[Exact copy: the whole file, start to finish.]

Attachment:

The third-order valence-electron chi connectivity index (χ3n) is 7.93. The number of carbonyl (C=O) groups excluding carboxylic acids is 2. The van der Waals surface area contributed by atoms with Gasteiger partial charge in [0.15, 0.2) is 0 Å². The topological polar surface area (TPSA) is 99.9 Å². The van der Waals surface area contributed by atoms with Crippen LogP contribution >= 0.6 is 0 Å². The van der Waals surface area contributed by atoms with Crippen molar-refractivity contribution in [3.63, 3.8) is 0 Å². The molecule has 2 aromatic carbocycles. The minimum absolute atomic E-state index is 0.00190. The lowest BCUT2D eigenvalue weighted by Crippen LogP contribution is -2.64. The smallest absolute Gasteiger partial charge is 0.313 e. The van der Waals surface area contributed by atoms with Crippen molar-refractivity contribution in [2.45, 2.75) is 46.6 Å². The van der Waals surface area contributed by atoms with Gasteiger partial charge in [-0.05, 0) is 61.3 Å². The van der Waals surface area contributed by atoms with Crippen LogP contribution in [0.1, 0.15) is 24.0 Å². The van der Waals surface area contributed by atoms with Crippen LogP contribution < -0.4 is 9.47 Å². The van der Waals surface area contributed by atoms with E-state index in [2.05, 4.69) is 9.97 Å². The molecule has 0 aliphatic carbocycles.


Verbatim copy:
The third-order valence-electron chi connectivity index (χ3n) is 7.93. The number of carbonyl (C=O) groups excluding carboxylic acids is 2. The van der Waals surface area contributed by atoms with Gasteiger partial charge in [0.15, 0.2) is 0 Å². The topological polar surface area (TPSA) is 99.9 Å². The van der Waals surface area contributed by atoms with Crippen LogP contribution >= 0.6 is 0 Å². The van der Waals surface area contributed by atoms with Crippen molar-refractivity contribution in [3.63, 3.8) is 0 Å². The molecule has 2 aromatic carbocycles. The minimum absolute atomic E-state index is 0.00190. The lowest BCUT2D eigenvalue weighted by Crippen LogP contribution is -2.64. The smallest absolute Gasteiger partial charge is 0.313 e. The van der Waals surface area contributed by atoms with Crippen molar-refractivity contribution in [2.45, 2.75) is 46.6 Å². The van der Waals surface area contributed by atoms with Gasteiger partial charge in [-0.05, 0) is 61.3 Å². The van der Waals surface area contributed by atoms with Crippen LogP contribution in [0.1, 0.15) is 24.0 Å². The van der Waals surface area contributed by atoms with Crippen LogP contribution < -0.4 is 9.47 Å². The van der Waals surface area contributed by atoms with E-state index in [2.05, 4.69) is 9.97 Å². The molecule has 0 aliphatic carbocycles.